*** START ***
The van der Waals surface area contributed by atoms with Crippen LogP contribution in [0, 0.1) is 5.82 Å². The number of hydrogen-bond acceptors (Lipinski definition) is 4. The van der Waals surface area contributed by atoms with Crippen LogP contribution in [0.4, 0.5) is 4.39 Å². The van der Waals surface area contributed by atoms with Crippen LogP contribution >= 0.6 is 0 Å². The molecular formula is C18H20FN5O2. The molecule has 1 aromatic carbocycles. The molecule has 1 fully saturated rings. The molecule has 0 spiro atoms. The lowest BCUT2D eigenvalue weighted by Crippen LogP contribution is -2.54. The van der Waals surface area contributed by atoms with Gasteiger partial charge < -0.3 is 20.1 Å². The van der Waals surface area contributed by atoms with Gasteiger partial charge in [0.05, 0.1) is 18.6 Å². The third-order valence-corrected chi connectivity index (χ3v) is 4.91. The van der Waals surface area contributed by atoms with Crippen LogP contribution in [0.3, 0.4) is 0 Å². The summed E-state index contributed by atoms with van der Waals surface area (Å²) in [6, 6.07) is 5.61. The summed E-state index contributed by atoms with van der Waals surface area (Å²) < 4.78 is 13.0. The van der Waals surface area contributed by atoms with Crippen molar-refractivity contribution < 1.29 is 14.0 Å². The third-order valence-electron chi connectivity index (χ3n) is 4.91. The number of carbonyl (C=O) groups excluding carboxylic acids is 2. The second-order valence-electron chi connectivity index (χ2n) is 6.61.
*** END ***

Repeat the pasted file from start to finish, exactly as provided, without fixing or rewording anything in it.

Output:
The van der Waals surface area contributed by atoms with Crippen LogP contribution in [0, 0.1) is 5.82 Å². The number of hydrogen-bond acceptors (Lipinski definition) is 4. The van der Waals surface area contributed by atoms with Crippen LogP contribution in [0.4, 0.5) is 4.39 Å². The van der Waals surface area contributed by atoms with Crippen LogP contribution >= 0.6 is 0 Å². The molecular formula is C18H20FN5O2. The molecule has 1 aromatic carbocycles. The molecule has 1 fully saturated rings. The molecule has 0 spiro atoms. The lowest BCUT2D eigenvalue weighted by Crippen LogP contribution is -2.54. The van der Waals surface area contributed by atoms with Gasteiger partial charge < -0.3 is 20.1 Å². The van der Waals surface area contributed by atoms with Gasteiger partial charge in [0.05, 0.1) is 18.6 Å². The third-order valence-corrected chi connectivity index (χ3v) is 4.91. The van der Waals surface area contributed by atoms with Crippen LogP contribution in [0.3, 0.4) is 0 Å². The summed E-state index contributed by atoms with van der Waals surface area (Å²) in [6, 6.07) is 5.61. The summed E-state index contributed by atoms with van der Waals surface area (Å²) < 4.78 is 13.0. The van der Waals surface area contributed by atoms with Crippen molar-refractivity contribution < 1.29 is 14.0 Å². The third-order valence-electron chi connectivity index (χ3n) is 4.91. The number of carbonyl (C=O) groups excluding carboxylic acids is 2. The second-order valence-electron chi connectivity index (χ2n) is 6.61.